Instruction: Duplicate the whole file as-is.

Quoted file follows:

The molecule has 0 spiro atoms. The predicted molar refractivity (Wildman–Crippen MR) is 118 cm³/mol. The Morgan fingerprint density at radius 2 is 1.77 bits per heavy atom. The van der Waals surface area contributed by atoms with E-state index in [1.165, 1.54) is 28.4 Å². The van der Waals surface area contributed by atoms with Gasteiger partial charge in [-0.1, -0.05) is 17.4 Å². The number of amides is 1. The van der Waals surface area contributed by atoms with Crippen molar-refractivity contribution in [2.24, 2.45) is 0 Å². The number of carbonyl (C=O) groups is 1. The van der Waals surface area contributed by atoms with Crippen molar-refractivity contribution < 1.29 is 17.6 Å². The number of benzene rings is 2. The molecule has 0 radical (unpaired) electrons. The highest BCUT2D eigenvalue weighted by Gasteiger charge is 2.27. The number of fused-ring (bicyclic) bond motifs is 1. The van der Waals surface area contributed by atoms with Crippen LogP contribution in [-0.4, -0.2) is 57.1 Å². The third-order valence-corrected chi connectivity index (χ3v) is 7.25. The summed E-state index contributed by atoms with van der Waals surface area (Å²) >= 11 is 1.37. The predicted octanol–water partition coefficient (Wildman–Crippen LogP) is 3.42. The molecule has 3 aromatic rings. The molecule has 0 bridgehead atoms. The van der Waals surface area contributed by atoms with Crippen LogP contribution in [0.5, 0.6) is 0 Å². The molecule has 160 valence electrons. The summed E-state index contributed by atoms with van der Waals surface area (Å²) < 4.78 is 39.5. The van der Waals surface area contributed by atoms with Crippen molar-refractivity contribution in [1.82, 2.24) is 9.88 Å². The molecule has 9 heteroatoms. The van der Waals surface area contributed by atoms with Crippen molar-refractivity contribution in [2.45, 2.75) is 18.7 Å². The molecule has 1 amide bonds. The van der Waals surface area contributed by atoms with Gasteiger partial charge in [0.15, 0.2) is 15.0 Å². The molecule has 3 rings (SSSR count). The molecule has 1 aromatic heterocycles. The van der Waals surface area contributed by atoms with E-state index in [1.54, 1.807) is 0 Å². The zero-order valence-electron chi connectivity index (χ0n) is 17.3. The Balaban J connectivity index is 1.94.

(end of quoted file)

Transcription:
The molecule has 0 spiro atoms. The predicted molar refractivity (Wildman–Crippen MR) is 118 cm³/mol. The Morgan fingerprint density at radius 2 is 1.77 bits per heavy atom. The van der Waals surface area contributed by atoms with E-state index in [1.165, 1.54) is 28.4 Å². The van der Waals surface area contributed by atoms with Gasteiger partial charge in [-0.1, -0.05) is 17.4 Å². The number of amides is 1. The van der Waals surface area contributed by atoms with Crippen molar-refractivity contribution in [2.24, 2.45) is 0 Å². The number of carbonyl (C=O) groups is 1. The van der Waals surface area contributed by atoms with Crippen molar-refractivity contribution < 1.29 is 17.6 Å². The number of benzene rings is 2. The molecule has 0 radical (unpaired) electrons. The highest BCUT2D eigenvalue weighted by Gasteiger charge is 2.27. The number of fused-ring (bicyclic) bond motifs is 1. The van der Waals surface area contributed by atoms with Crippen LogP contribution in [-0.4, -0.2) is 57.1 Å². The third-order valence-corrected chi connectivity index (χ3v) is 7.25. The summed E-state index contributed by atoms with van der Waals surface area (Å²) >= 11 is 1.37. The predicted octanol–water partition coefficient (Wildman–Crippen LogP) is 3.42. The molecule has 3 aromatic rings. The molecule has 0 bridgehead atoms. The van der Waals surface area contributed by atoms with Crippen LogP contribution in [0.5, 0.6) is 0 Å². The molecule has 160 valence electrons. The summed E-state index contributed by atoms with van der Waals surface area (Å²) < 4.78 is 39.5. The van der Waals surface area contributed by atoms with Crippen molar-refractivity contribution in [1.82, 2.24) is 9.88 Å². The molecule has 9 heteroatoms. The van der Waals surface area contributed by atoms with Crippen molar-refractivity contribution in [2.45, 2.75) is 18.7 Å². The molecule has 1 amide bonds. The van der Waals surface area contributed by atoms with Gasteiger partial charge in [0.15, 0.2) is 15.0 Å². The molecule has 3 rings (SSSR count). The molecule has 1 aromatic heterocycles. The van der Waals surface area contributed by atoms with E-state index in [1.54, 1.807) is 0 Å². The zero-order valence-electron chi connectivity index (χ0n) is 17.3. The Balaban J connectivity index is 1.94.